I am grateful for our friends and readers who follow Christ.  You may be the silent majority.  I hope that reading here will change the inclination of your heart just as writing here has done for me.  If we take Jesus seriously, how can we not weep for the pain caused in his name?  How can we not stand for something different in our generation?  St. Augustine saw the Visigoths sack Rome in 410 AD and died with the Vandals at the gate in North Africa.  He stood in a time of transition and was called to speak truth to his generation – – remember that he wrote to the church.  Now we stand in the post-modern, pre-future chasm.  Can’t we just call it the present?  What will we do?  We will care about our generation and reclaim the authentic gospel that deeply cares about people and profoundly transforms lives.  If we present an authentic gospel, it can rise or fall on its own merits.  I will no longer defend or tolerate the false.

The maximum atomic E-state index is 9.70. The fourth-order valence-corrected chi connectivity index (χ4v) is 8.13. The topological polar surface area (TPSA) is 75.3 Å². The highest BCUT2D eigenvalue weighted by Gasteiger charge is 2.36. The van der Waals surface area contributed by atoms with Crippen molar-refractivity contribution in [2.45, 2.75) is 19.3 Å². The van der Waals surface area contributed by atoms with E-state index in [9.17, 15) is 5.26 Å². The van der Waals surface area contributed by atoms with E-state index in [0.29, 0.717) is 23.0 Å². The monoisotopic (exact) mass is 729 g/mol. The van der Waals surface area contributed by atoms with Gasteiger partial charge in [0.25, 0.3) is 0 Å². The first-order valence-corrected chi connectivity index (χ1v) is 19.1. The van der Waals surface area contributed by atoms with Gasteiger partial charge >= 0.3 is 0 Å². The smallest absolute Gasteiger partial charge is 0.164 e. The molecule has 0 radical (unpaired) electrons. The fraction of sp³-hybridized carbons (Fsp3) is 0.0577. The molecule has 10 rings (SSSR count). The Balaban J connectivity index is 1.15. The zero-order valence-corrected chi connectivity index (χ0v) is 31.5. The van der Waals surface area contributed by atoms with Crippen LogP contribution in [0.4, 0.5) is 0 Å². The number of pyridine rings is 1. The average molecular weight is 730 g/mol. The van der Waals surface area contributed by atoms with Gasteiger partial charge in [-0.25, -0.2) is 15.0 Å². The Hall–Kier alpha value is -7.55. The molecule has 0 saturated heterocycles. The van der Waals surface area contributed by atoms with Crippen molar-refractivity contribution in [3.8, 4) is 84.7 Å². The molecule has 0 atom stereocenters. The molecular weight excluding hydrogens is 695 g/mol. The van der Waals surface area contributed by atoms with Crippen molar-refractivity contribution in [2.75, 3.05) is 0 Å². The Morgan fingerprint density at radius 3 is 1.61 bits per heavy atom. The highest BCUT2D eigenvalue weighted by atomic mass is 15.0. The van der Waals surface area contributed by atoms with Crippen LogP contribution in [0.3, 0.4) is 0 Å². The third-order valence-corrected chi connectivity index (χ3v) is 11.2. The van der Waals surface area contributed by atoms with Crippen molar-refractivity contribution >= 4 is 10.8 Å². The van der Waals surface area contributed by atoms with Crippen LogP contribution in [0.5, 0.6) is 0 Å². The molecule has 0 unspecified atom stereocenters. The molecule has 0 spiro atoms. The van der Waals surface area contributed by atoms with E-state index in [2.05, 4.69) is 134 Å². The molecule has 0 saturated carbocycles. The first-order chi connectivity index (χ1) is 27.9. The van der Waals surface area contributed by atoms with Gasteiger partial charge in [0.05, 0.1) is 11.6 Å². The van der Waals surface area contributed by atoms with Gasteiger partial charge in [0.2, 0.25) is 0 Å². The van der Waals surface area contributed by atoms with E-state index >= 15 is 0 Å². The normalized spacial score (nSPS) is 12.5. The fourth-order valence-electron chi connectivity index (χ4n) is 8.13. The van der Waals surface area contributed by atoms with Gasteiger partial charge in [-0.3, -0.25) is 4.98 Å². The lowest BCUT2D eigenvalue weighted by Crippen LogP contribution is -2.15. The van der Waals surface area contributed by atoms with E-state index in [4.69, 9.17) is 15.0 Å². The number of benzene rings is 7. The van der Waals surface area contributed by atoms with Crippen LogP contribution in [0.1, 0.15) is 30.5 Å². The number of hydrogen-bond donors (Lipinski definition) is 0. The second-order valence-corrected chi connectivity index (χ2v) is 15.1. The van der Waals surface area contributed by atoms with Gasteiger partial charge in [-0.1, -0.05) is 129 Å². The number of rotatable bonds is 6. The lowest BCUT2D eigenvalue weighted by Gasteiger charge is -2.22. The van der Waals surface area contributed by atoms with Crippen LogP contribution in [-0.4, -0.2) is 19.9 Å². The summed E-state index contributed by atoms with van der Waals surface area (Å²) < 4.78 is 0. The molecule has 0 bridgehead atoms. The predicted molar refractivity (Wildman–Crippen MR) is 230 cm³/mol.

Blessings,

Pascal

–1:16

photo credit:  © Frank Schulenburg / CC-BY-SA-3.0, via wikimedia commons

Learning in Conversation

Der_kleine_Kinderfreund_T11_img05

Dear Howie, Russell & Friends,

As Russell and I approach our first anniversary of blogging and second anniversary of friendship, I’ve been reflective.  I tend to be that way before milestones of all types.  As a runner and hiker, the milestone analogy has always resonated with me.  It also fits well with my realistic expectation that I’ll be dead in less than 50 years.  Where am I?  Where have I been?  Where to next?